Government’s Evidence On Transmission Risk In The Hospitality Sector Challenged

Government evidence on the transmission risk in the hospitality sector has been called into question.

A policy paper published by the government last week Click Here

Refers to 4 types of evidence currently available to understand where transmission is occurring; each they say has limitations, but they are, according to the evidence, consistent in supporting the view that hospitality venues are a significant risk for transmission.

The paper says that “The general picture in the U.K. (and overseas) is that it has only been possible to get R (growth rate of coronavirus) consistently below 1 in places where there have been substantial restrictions on hospitality.

The data examines analysis of outbreaks in Japan, China South Korea and Indonesia highlighting that d largest superspreading events “originated from pubs, clubs, restaurants, gyms and wedding venues”, and goes on to observe that the “largest clusters in Hong Kong were associated with transmission in bars in which face masks were not worn.”

However the data has been called into question CAMRA National Chairman Nik Antona said:

“Considering these restrictions put hundreds of thousands of jobs as well as the very future viability of our pubs at risk, the evidence appears extremely weak.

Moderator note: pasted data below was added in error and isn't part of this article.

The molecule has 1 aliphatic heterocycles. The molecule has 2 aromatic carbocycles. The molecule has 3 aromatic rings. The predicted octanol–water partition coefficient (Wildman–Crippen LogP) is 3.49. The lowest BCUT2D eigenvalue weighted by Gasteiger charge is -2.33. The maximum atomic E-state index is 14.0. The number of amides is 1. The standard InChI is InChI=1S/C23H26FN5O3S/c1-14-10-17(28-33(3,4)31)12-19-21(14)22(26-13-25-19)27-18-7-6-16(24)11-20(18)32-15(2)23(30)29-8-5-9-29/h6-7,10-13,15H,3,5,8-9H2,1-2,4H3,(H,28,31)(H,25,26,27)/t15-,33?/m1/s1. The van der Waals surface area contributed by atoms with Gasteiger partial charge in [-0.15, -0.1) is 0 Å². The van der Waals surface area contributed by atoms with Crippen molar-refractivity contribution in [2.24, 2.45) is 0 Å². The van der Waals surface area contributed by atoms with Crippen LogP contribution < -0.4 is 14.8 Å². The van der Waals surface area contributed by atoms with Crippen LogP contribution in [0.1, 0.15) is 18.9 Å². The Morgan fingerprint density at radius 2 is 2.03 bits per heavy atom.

“Whilst we agree that measures must be taken to curb the spread of the virus, the evidence provided today appears to be based on studies from the start of the COVID outbreak looking at different countries and their bar cultures, which are vastly different to life here in the UK. The research doesn’t consider the mitigating measures that have been introduced by pubs in the last few months such as improving ventilation and social distancing.

“Furthermore, the Government has yet to provide evidence that the requirement to serve a ‘substantial meal’ will reduce transmission or any concrete evidence that the responsible consumption of alcohol increases risk.

“The evidence clearly states that risk comes from a wide range of factors which apply equally to other sectors such as gyms, nightclubs, churches and business meetings. Coupled with the fact the R-rate has increased in some areas where hospitality has been restricted, it is hard not to conclude that pubs are being unfairly singled out for extra restrictions compared to other businesses.

“We are now urging the Government to review the restrictions across tiers to allow wet-led pubs to re-open in Tier 2 and ensure that all affected pubs are provided with a substantial financial support package to get through the crisis.”